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Posted November 02, 2007 by publisher in Cuba-Canada Trade

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Wendy R. Holm, P.Ag. | Western Dairy Farmer

Those in the dairy industry already know about the Canada Cuba Farmer to Farmer Project.

For those who are not, this is a snippet of our first initiative, Enhancing Sustainable Dairy Production Capacity in Cuba, brought together farmers from both countries to develop a sustainable dairy model that has already tripled milk production at CPA 26 Julio and just won the AMEC Sustainable Development of Natural Resources or Protection of the Environment Award at the 15th Annual International Awards for Cooperation in May 2007.

Cuba’s priority on dairy self-sufficiency (they import half their milk and most of their feed protein) means our next challenge is to replicate this success on a peri-urban level, close to consumers.

Bayamo, in the eastern province of Granma, was chosen as the site of the next project. Beautiful, drought-prone Bayamo! Hence the project STM Bayamo (sewage to milk in polite company) emerged, diverting residential sewage that would otherwise flow into the Bayamo River thru a constructed wetlands treatment system (Canadian technology) to provide nutrient-rich effluent for the irrigation of pastures. So what’s new with this spiffy little international Canadian dairy project? So glad you asked—I’ve just returned from toiling in Cuban fields and meeting in Havana offices!

For the first two weeks, myself, Ontario dairy farmer Morgan Donneral (nee Millson) and her electrician husband Darryl (fresh from their honeymoon) spent two weeks at CPA 26 Julio, ”our” cooperative in Havana province. While Morgan and I measured out 15 more hectares of rotational pastures and installed the electric fencing system, Darryl installed a 100 horsepower turbine for irrigation and a used proportioner/hammer mill for feed ration production. We began work at first light; afternoon temperatures hovered around 40C and around 3 p.m. there was always a downpour of rain. The lightening storms were amazing.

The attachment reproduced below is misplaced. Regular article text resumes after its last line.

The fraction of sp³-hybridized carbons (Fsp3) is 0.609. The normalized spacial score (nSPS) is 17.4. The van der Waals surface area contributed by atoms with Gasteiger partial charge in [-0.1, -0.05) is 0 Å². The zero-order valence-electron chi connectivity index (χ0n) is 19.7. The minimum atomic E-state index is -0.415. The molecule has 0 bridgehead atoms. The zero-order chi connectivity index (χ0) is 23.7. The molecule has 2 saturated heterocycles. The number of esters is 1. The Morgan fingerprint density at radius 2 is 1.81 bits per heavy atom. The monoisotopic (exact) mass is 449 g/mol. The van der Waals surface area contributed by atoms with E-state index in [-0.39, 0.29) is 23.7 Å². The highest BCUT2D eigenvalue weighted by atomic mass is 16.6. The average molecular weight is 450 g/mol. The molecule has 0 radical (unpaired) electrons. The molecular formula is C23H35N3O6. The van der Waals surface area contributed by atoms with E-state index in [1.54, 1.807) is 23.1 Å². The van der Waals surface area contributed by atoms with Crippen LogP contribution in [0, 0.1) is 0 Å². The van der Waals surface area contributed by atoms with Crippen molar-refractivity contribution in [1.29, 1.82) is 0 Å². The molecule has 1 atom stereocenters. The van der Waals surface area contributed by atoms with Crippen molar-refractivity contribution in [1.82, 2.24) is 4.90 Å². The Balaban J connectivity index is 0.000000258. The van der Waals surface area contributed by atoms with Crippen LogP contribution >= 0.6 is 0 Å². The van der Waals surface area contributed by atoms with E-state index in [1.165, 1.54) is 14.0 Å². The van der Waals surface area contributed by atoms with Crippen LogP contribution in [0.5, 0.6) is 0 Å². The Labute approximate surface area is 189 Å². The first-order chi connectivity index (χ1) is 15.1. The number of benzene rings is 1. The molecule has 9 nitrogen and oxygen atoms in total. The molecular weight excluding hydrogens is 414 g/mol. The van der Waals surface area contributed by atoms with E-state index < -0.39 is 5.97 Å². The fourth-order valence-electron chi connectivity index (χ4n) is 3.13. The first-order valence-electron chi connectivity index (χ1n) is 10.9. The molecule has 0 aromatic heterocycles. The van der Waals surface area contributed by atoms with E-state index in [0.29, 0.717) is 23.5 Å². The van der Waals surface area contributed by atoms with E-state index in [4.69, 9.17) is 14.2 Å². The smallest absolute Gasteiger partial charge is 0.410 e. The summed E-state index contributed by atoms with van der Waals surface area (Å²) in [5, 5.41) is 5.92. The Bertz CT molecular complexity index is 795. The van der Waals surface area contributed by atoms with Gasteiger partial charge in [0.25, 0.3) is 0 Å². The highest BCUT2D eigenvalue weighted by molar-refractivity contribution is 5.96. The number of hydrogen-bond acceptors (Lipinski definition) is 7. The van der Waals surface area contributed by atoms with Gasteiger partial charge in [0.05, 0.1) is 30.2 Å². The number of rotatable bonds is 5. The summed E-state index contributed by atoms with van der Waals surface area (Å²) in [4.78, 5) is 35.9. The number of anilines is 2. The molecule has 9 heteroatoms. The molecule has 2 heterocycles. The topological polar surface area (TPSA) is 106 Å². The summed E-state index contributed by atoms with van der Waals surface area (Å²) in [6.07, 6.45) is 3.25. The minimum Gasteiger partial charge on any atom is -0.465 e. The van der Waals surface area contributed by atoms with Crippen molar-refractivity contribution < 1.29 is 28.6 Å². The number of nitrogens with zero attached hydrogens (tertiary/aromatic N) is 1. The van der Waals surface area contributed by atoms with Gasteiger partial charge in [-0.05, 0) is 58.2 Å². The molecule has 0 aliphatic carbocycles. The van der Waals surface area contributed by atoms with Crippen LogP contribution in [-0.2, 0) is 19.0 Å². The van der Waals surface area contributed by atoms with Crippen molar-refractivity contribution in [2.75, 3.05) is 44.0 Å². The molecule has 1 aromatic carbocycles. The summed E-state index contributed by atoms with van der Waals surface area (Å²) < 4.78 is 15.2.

Most exciting? Watching our 100HP motor delicately lowered—by a crane with a leaky hydraulic - onto the wellshaft that sat on the other side of a 10-foot high concrete block wall. Most fun? Painting two large flags—one Canadian and one Cuban—atop the metal shipping container that houses the solar fencing equipment so the U.S. spy satellites have something more to wonder about. Monday through to Thursday we stayed in a small countryside hotel. Weekends were spent in Havana. It felt good to work so hard. When Morgan and Darryl returned to Canada, I met with our project partners to put the final touches our proposal to CIDA’s bi-lateral Canada-Cuba Modernization of the State Fund (MOSF).
Sustainable Cities (our Vancouver-based Canadian NGO partner) began preparing this proposal last spring. No build-it-and-they-will-come approaches allowed under MOSF—you must demonstrate how your project will modernize the structures of government, increasing the capacity of the state in areas such as taxation, communications and, in this case, policy development.